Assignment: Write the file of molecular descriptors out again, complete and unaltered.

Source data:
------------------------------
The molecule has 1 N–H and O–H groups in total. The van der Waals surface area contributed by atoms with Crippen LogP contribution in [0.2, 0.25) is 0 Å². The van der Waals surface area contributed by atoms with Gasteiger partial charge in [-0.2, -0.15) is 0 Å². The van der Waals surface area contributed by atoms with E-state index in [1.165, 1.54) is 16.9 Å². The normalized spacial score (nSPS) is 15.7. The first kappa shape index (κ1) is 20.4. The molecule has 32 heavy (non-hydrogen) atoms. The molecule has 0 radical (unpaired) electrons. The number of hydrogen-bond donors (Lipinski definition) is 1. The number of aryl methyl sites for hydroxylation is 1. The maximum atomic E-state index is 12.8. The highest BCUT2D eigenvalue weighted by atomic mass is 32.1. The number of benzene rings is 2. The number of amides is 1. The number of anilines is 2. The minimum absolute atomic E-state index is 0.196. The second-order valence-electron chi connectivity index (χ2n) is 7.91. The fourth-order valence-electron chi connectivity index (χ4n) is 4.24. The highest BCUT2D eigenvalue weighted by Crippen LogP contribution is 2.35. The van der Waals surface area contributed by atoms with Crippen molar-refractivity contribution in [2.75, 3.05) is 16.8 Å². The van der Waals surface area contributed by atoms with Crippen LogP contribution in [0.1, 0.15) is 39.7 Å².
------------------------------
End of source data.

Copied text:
The molecule has 1 N–H and O–H groups in total. The van der Waals surface area contributed by atoms with Crippen LogP contribution in [0.2, 0.25) is 0 Å². The van der Waals surface area contributed by atoms with Gasteiger partial charge in [-0.2, -0.15) is 0 Å². The van der Waals surface area contributed by atoms with E-state index in [1.165, 1.54) is 16.9 Å². The normalized spacial score (nSPS) is 15.7. The first kappa shape index (κ1) is 20.4. The molecule has 32 heavy (non-hydrogen) atoms. The molecule has 0 radical (unpaired) electrons. The number of hydrogen-bond donors (Lipinski definition) is 1. The number of aryl methyl sites for hydroxylation is 1. The maximum atomic E-state index is 12.8. The highest BCUT2D eigenvalue weighted by atomic mass is 32.1. The number of benzene rings is 2. The number of amides is 1. The number of anilines is 2. The minimum absolute atomic E-state index is 0.196. The second-order valence-electron chi connectivity index (χ2n) is 7.91. The fourth-order valence-electron chi connectivity index (χ4n) is 4.24. The highest BCUT2D eigenvalue weighted by Crippen LogP contribution is 2.35. The van der Waals surface area contributed by atoms with Crippen molar-refractivity contribution in [2.75, 3.05) is 16.8 Å². The van der Waals surface area contributed by atoms with Crippen LogP contribution in [0.1, 0.15) is 39.7 Å².